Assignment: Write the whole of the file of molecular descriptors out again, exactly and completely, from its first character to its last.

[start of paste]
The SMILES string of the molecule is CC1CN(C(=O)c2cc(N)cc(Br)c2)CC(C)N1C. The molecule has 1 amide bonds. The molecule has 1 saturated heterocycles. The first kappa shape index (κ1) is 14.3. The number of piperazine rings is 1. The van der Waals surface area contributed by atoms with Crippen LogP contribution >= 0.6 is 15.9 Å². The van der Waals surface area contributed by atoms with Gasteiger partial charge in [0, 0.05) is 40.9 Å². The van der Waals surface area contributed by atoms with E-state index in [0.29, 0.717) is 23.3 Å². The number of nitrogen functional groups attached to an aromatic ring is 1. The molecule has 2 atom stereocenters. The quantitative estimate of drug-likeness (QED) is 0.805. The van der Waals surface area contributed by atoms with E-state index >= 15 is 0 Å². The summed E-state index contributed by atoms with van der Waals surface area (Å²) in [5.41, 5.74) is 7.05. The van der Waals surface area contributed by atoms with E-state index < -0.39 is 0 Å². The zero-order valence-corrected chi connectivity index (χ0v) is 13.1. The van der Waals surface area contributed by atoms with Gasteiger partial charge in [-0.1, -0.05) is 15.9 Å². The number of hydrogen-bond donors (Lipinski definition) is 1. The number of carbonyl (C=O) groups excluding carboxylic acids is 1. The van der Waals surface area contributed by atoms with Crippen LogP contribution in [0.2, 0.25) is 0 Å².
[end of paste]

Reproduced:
The SMILES string of the molecule is CC1CN(C(=O)c2cc(N)cc(Br)c2)CC(C)N1C. The molecule has 1 amide bonds. The molecule has 1 saturated heterocycles. The first kappa shape index (κ1) is 14.3. The number of piperazine rings is 1. The van der Waals surface area contributed by atoms with Crippen LogP contribution >= 0.6 is 15.9 Å². The van der Waals surface area contributed by atoms with Gasteiger partial charge in [0, 0.05) is 40.9 Å². The van der Waals surface area contributed by atoms with E-state index in [0.29, 0.717) is 23.3 Å². The number of nitrogen functional groups attached to an aromatic ring is 1. The molecule has 2 atom stereocenters. The quantitative estimate of drug-likeness (QED) is 0.805. The van der Waals surface area contributed by atoms with E-state index >= 15 is 0 Å². The summed E-state index contributed by atoms with van der Waals surface area (Å²) in [5.41, 5.74) is 7.05. The van der Waals surface area contributed by atoms with E-state index < -0.39 is 0 Å². The zero-order valence-corrected chi connectivity index (χ0v) is 13.1. The van der Waals surface area contributed by atoms with Gasteiger partial charge in [-0.1, -0.05) is 15.9 Å². The number of hydrogen-bond donors (Lipinski definition) is 1. The number of carbonyl (C=O) groups excluding carboxylic acids is 1. The van der Waals surface area contributed by atoms with Crippen LogP contribution in [0.2, 0.25) is 0 Å².